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ARTICLE IV.-THE ULTIMATE DISTINCTION IN PHILO.

SOPHICAL METHODS.*

The question is sometimes asked: What is the subjectmatter of philosophy? Astronomy investigates the phenomena of the heavens; Geology, the structure and physical history of the globe ; Physiology, the organs of plants and animals and their functions ; Psychology, the phenomena of mind. Sociology treats of human society ; History, of past events and the progress of the race; Ethics, of duty; Theology, of God. What then is left for philosophy?

The answer to this question is not difficult to find. Every science has for its field a particular species of reality and deals with a special class of phenomena, but none of these sciences inquires into the nature of that reality in general which is common to many or to all. The business of philosophy, therefore, is to investigate the nature of those realities and relations which the various sciences assume to be true.

1. The three realities of philosophical inquiry. What then are the realities with which philosophy deals? They are three in number-Man, Nature, and God. To state the same in technical language, the realities whose nature philosophy attempts to investigate are the Mind, the Cosmos, and the Absolute.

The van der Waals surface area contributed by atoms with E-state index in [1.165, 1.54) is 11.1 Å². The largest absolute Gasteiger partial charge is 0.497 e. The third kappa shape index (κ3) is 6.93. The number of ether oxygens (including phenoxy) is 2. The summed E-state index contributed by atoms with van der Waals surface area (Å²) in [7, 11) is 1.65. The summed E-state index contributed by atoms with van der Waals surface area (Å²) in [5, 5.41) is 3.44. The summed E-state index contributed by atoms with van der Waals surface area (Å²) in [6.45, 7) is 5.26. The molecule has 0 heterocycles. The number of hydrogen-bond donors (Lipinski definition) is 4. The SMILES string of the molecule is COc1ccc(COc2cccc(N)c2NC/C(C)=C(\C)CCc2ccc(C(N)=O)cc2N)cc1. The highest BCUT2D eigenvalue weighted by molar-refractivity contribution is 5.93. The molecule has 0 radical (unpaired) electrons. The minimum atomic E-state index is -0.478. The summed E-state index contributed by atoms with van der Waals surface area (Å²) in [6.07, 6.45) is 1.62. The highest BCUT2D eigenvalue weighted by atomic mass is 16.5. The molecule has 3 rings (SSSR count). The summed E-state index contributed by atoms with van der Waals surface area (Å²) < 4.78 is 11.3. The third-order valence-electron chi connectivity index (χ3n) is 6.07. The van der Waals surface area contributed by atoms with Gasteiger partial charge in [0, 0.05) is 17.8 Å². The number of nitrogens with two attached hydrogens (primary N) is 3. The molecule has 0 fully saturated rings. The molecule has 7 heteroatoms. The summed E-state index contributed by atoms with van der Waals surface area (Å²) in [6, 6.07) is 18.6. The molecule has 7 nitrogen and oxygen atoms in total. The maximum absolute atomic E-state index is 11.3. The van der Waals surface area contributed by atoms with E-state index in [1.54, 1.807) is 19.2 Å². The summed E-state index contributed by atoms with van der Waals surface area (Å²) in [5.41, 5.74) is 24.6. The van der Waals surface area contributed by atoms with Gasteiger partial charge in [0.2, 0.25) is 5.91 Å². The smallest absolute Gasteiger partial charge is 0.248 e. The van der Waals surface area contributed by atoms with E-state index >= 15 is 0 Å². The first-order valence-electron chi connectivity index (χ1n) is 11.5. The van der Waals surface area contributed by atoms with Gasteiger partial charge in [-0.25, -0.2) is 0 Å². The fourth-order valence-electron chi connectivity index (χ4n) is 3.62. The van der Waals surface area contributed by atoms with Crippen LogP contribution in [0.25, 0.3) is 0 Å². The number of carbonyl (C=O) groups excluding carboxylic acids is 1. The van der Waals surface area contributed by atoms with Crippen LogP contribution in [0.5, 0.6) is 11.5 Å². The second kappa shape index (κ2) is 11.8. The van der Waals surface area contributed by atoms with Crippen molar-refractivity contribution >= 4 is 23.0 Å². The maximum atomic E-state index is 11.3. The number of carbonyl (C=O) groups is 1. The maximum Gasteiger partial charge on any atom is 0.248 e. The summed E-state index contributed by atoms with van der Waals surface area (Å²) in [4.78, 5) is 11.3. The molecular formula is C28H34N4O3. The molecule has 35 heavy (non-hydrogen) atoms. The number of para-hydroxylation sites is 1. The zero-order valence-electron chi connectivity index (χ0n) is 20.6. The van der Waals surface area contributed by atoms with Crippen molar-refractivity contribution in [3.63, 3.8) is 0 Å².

(a) Man, the finite Mind.Whatever view one may hold of the existence of external objects and of God, no one deny or doubt that he himself exists. For it is impossible to doubt one's own existence without being involved in a selfcontradiction. Doubt implies the subject which doubts. Descartes began his philosophical speculation with universal doubt. But he quickly came to the conclusion that he could not doubt his own existence. Accordingly he says: “While we reject all of which we can entertain the smallest doubt, and even imagine that it is false, we easily indeed suppose that there is neither

* Read before the Philosophical Society of Yale University.

can

God, nor sky, nor bodies, and that we ourselves even have neither hands nor feet, nor finally, a body; but we cannot in the same way suppose that we are not, while we doubt of the truth of these things ; for there is a repugnance in conceiving that what thinks does not exist at the very time when it thinks. Accordingly the knowledge, I think, therefore I am, is the first and most certain that occurs to one who philosophizes orderly.” (Principles of Philosophy, Part I., vii., p. 195. Dr. Veitch's translation.)

(b) Nature, the Universe.—The characteristic tendency of modern philosophy is idealistic. The characteristic tendency of modern physical science, on the other hand, is realistic. Modern physical science assumes not only that the universe exists but also that it is intelligible to us; that the phenomena of Nature can be explained by the laws of matter and motion. Prof. Huxley summarizes the modern scientific conception of Nature when he says: “If there is one thing clear about the progress of modern science, it is the tendency to reduce all scientific problems, except those which are purely mathematical, to questions of molecular physics ; that is to say, to the attractions, repulsions, motions and coördinations of the ultimate particles of matter.

“ The phenomena of biology and of chemistry are, in their ultimate analysis, questions of molecular physics. Indeed, the fact is acknowledged by all chemists and biologists who look beyond their immediate occupations.” (The Scientific Aspects of Positivism—in Lay Sermons, p. 183.)